Happy birthday. The Channelopathist turned three last week, i.e. exactly three years ago we started writing regular blog posts on epilepsy and genes, starting with a post on how SCN2A was rediscovered in neurodevelopmental disorders. Since we had many new subscribers last year, I thought that I could use this opportunity to write a brief post on how you can get started on Beyond The Ion Channel and how you can navigate our blog.
A brief review. On our blog, we aim to cover all relevant publications and news in the field of epilepsy genetics. Over the years we have found different niches for our posts – I am using the the phrase “over the years” with a certain gravitas given that I am proud that we have made it past the three year mark. Roughly, we can split our posts up into the following three categories.
(1) Gene or disease-related posts
Blog posts on new genes or novel developments on known epilepsy genes takes up the lion’s share of blog posts on Beyond the Ion Channel. Judging by the search terms that have led you to our blog, the demand is highest for blog posts on SCN1A, but there is also much interest in SCN2A, SCN8A, and KCNQ2. Lennox-Gastaut Syndrome (LGS), Infantile Spasms, and Doose Syndrome are the diseases that we have written about most frequently.
How to navigate the blog? Type a gene name or a disease name into the search window on the upper right hand side and you will find a selection of posts. You should get a good sense of all that we have written about by reading through the first two blog posts, as most of the older posts are linked somewhere in the text.
(2) Opinion pieces, consortium news, or posts on technology/bioinformatics
As clinician/scientists we work within formal and informal networks, and the Channelopathist was initially developed as a communication tool, a virtual journal club, within the EuroEPINOMICS consortium. We have long outgrown this initial idea and are currently writing on behalf of the Genetics Commission of the International League Against Epilepsy. Research consortia or commissions have one major problem – it is hard to develop reliable and regular communication with the outside world. This is why some of our posts have aimed to tap into the dynamics of the current research networks on both sides of the Atlantic.
How to navigate the blog? Search for blog posts on EuroEPINOMICS, RES, or E2 starting with our post on the formation of the E2 working group or the Epi25 project. This may help you develop a sense on where we are aiming to go on an international level.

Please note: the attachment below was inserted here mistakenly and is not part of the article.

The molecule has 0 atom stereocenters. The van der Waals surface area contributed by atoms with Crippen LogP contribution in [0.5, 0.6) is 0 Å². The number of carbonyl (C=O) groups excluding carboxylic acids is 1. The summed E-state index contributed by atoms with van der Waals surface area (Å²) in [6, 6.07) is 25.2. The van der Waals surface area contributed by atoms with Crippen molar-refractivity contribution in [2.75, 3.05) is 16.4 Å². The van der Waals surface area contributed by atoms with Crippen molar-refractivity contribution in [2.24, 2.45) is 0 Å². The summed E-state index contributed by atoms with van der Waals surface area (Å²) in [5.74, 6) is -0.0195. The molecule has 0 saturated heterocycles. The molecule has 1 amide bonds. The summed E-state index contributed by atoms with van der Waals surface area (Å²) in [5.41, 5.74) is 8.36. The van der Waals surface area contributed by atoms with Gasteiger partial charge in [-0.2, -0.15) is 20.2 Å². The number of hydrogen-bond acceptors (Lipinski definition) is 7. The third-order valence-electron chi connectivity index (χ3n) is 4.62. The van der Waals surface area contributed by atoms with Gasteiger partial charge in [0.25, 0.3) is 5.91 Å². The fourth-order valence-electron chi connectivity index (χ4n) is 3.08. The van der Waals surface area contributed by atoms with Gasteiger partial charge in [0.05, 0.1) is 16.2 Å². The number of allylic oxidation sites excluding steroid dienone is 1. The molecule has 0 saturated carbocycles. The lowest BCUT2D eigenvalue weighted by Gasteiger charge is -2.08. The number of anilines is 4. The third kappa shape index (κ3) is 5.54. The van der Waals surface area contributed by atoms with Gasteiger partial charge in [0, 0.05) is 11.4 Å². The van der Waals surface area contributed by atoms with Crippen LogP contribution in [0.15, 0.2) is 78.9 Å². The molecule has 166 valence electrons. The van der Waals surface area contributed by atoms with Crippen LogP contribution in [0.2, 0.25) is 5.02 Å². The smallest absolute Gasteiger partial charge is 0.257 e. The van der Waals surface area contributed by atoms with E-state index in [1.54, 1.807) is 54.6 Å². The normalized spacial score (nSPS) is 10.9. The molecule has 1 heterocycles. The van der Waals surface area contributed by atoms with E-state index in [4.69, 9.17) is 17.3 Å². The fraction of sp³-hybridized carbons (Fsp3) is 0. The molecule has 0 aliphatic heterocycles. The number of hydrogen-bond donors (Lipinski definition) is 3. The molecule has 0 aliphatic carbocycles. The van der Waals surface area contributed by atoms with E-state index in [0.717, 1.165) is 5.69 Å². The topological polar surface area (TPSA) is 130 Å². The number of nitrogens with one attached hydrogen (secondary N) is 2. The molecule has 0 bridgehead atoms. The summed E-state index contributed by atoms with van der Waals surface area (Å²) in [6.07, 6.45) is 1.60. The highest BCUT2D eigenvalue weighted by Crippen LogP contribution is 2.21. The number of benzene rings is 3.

(3) Posts on lifestyle as a scientist
And then, after talking about genes and consortia, there is us. How do we think as scientists, how do we cope with disappointment, and how do we make sure that we collaborate rather than retreating into egotistical solitude? We had very positive responses to our initial blog post on how to deal with scientific disappointment, which motivated me to write about these issues occasionally, trying to come to terms with how to balance my three lives including patient care, research, and family life and trying to understand where our motivation comes from. Blogging helps you rephrase your thoughts in a positive and constructive way.
How to navigate the blog? Start with our post on the three things the beach told me about science, then move on to our post on scientific disappointment and your real motivation for epilepsy genetics. Latch onto anything that sticks with you, as there are many hyperlinks embedded in these posts.
Here is a big Thank You to everybody who has helped with the blog, has given me feedback, provided me with slides or ideas, and has had an interest in what we were writing about. I wish I could write more. Our blog has the potential to keep me busy full-time. And even though the thought of being a full-time blogger sipping latte in fancy cafes while writing about other people’s work somehow appeals to me, I don’t think that this would be me. I want to be involved in patient care, do research, and write. Therefore, my plan of writing more is by asking for help. As everybody else is as busy as I am or even busier, we were wondering whether hiring a scientific writer might be an idea. Frankly, I would have no idea how to go about this, and I would be happy for any input on how to get such a recruitment process started – consider this the most awkward job announcement in the field for a while.